Wednesday's death toll on the Israel-Lebanon border was the highest for the Israeli military in major fighting since April 9, 2002, when 13 of its soldiers were killed during fighting in the West Bank city of Jenin. Hezbollah said one of its fighters was killed in the fighting as well.

It was the first time Israeli troops had entered Lebanon in force since May 2000, when the military ended its presence on a rocky, hilly swath of southern Lebanon that it had first occupied in 1978.

Hezbollah last captured an Israeli soldier in October 2000, when it seized three who were later executed or died of wounds suffered as they were taken. The bodies of the three soldiers, along with a civilian kidnapped separately, were returned to Israel in 2004 in exchange for the release of hundreds of Palestinian and Lebanese prisoners in Israeli jails.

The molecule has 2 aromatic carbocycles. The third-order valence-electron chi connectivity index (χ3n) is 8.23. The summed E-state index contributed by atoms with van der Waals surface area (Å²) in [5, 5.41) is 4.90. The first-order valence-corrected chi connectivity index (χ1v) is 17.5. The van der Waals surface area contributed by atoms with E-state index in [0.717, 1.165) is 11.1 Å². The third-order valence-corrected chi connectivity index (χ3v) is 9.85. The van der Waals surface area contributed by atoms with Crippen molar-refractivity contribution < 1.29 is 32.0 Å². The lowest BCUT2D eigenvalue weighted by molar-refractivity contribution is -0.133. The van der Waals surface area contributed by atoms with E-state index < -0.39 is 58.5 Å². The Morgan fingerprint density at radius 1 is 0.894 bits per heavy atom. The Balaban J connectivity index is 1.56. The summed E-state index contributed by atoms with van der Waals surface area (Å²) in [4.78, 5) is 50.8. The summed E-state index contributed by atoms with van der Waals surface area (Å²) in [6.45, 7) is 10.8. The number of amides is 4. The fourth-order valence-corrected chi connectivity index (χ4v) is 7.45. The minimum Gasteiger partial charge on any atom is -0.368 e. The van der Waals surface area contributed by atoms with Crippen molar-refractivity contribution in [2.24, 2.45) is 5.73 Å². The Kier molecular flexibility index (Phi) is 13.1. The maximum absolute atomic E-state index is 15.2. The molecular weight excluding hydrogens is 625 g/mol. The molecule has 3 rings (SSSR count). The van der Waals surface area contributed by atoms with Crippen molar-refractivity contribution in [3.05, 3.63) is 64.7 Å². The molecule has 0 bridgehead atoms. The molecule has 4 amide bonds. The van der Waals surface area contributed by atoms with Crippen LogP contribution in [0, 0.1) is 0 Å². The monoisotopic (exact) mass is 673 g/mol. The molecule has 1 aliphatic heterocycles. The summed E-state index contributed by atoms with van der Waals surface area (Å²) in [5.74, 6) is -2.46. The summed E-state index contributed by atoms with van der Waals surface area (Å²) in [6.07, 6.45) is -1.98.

Four of the Israeli soldiers killed Wednesday died when their tank struck a mine. The eighth soldier was killed trying to retrieve the ruined tank and the remains of his colleagues in the evening, the Israeli army said.

A small contingent of Israeli troops remained inside the Lebanese border as darkness fell, trying to recover the remains of the dead soldiers. Hezbollah broadcast video footage of what was described as the wreckage through the day.

On Lebanon's Mediterranean coast south of Sidon, Israeli warplanes bombed at least five bridges in quick succession on Wednesday, effectively cutting southern Lebanon off from the rest of the country.

Scores of suddenly stranded Lebanese, their faces drawn, wandered back roads looking for a way home. As they walked, carrying bags, ambulances with their sirens blaring passed them in the other direction.

"We're scared, we're scared. From the moment of the attack until now, we're just scared," said Um Fatima, whose cousin, 40-year-old Mohammed Saghir, was one of those killed in an airstrike on a bridge.